Since 1898, the American Society for Testing and Materials (now called ASTM International) has developed technical standards for a wide variety of building materials. They test for things like burn resistance. For weather-resistant barriers (WRBs), ASTM has developed rigorous tests for water resistance and water penetration, plus an air barrier assembly test. But an equally important test is ASTM E96, which measures water vapor permeability over a 24-hour period.
Even after exterior cladding goes up, walls can get wet. Small amounts of moisture in the wall turn to gas (water vapor) that needs to escape. If walls can't dry out thoroughly, the home is susceptible to mold and rot.
The term vapor permeability (sometimes called "breathability") refers to a material's ability to let water vapor pass through it. ASTM E96 measures this in units called "perms" - and today's building codes require WRBs to provide 5 perms or higher.
Since the 1960s, many builders have relied on plastic house wraps to achieve superior vapor permeability. But house wraps are applied after traditional sheathing is installed and approved by code officials. Then a crew has to return to wrap and tape the whole house.
In contrast, a product like new LP WeatherLogic™ Air & Water Barrier requires fewer steps. The sheathing and weather-protective layer are combined in a single panel that can be installed just like regular sheathing. The panel seams are then securely taped with an advanced acrylic tape that features one of today’s highest quality adhesives. And because the vapor-permeable overlay is permanently integrated into the panel, it won’t tear or blow away.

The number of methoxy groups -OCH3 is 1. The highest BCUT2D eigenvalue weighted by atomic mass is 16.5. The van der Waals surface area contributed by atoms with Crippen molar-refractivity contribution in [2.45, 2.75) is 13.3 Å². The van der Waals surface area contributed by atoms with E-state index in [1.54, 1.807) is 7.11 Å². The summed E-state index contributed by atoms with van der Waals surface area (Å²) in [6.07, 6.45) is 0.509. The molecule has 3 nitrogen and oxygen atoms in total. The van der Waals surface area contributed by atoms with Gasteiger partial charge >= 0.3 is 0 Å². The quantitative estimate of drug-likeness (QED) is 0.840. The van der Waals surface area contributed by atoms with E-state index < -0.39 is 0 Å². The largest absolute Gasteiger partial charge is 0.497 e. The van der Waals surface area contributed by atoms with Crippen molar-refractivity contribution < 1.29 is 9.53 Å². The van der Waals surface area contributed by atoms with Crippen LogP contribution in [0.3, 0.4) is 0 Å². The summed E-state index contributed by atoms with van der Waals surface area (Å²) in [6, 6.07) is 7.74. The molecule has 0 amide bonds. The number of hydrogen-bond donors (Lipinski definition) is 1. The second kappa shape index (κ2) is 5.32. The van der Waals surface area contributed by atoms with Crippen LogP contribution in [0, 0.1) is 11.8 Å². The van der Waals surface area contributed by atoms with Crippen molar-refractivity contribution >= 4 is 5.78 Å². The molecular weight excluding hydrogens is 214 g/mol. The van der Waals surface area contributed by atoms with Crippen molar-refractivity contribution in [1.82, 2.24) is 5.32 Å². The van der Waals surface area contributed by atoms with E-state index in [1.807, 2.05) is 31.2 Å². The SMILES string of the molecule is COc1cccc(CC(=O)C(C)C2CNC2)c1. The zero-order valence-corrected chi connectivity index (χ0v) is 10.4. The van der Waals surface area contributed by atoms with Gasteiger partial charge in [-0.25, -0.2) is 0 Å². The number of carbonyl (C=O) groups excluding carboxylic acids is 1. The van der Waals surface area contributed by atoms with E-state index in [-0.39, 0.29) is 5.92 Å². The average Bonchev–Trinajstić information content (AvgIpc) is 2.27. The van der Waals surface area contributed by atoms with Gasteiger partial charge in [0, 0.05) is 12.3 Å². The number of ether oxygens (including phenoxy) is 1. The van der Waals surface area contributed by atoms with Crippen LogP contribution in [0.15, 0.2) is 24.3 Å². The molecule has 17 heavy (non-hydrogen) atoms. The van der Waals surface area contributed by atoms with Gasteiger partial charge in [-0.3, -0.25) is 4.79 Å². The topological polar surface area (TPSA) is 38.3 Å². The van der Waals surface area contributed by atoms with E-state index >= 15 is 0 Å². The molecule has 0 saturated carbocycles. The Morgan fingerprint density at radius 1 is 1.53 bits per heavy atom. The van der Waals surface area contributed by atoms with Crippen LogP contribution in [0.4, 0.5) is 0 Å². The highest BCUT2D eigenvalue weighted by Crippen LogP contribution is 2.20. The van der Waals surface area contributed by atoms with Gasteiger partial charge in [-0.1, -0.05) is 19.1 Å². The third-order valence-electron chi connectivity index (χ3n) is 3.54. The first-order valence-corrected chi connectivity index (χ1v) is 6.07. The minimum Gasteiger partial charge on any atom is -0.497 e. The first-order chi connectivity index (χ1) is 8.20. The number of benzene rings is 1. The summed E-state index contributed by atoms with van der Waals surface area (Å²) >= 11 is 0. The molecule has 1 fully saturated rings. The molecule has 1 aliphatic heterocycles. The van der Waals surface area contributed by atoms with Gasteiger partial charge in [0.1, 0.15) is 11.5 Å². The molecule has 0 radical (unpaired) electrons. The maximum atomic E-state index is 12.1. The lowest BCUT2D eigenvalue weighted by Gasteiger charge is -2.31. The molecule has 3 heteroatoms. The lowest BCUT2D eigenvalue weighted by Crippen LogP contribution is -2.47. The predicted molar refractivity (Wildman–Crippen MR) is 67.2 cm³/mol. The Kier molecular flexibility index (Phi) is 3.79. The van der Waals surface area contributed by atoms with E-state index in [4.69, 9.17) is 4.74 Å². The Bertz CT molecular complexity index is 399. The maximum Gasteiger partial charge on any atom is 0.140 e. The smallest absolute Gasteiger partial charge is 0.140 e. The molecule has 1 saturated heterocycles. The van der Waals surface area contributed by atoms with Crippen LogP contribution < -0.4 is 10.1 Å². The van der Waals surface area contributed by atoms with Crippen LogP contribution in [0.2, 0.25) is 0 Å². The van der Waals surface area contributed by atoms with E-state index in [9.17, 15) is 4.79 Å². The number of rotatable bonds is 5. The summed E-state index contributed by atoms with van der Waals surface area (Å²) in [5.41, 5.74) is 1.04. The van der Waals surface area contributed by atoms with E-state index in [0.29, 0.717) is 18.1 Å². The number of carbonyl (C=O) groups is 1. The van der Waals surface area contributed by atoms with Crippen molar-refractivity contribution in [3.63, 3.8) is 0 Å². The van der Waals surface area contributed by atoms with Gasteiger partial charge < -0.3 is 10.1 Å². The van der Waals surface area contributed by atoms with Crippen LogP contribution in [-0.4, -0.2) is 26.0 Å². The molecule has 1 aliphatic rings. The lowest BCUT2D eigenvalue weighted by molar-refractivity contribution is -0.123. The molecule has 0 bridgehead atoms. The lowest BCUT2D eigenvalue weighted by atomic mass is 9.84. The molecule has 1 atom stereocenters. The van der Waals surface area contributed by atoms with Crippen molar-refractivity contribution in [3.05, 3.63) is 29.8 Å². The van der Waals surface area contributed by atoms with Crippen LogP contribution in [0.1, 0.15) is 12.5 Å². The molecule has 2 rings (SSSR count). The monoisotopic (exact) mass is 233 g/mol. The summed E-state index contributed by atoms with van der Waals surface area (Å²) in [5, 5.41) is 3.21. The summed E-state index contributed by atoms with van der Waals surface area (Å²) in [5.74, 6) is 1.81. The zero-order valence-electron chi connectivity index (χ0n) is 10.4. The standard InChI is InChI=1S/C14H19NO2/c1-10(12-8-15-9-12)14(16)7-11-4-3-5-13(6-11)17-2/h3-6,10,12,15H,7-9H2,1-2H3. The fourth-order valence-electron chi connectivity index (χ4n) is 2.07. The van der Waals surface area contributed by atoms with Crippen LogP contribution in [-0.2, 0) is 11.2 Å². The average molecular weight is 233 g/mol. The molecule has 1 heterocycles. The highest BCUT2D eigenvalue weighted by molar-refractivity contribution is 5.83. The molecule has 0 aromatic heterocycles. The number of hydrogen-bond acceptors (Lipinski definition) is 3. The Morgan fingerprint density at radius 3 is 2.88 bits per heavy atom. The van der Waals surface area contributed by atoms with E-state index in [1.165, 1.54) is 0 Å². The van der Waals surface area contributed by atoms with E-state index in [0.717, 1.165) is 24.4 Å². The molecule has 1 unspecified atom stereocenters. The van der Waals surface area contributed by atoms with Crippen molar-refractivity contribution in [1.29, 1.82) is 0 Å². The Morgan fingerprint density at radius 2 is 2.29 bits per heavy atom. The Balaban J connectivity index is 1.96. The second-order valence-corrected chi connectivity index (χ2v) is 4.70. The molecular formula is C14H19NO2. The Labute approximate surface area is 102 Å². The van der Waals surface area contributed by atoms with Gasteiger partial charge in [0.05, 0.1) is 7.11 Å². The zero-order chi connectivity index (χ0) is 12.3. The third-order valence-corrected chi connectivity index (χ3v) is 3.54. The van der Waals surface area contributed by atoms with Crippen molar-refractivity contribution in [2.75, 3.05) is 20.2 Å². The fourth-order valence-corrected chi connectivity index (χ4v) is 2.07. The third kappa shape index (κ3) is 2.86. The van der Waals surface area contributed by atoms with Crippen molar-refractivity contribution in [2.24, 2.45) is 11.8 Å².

One of the best ways to get a tight building envelope is to use a structural panel like LP WeatherLogic barrier where the sheathing and vapor-permeable layer are tightly bonded during the manufacturing process. It's a breakthrough that involves fewer steps and less waiting than using house wrap.
In addition to shifts to accommodate the changing economy throughout 2020, LP sought to respond to ongoing industry trends, green construction, virtual design and construction and more. We recently discussed the upcoming year with many of our leaders to see what's next in the building industry in 2021.
Let’s examine the impact of water on wood building materials, how products from the LP Structural Solutions product portfolio can help you tackle moisture on the jobsite and how to avoid water damage to engineered wood.
Contractor Kyle Stumpenhorst's latest project in partnership with LP Building Solutions is the Oregon Music Garage in Oregon, Illinois. After successful builds including a shed project, a re-side project and the LP House, Stumpenhorst is at work on this exciting LP Structural Solutions special project: an addition to one of Oregon's longtime community sites.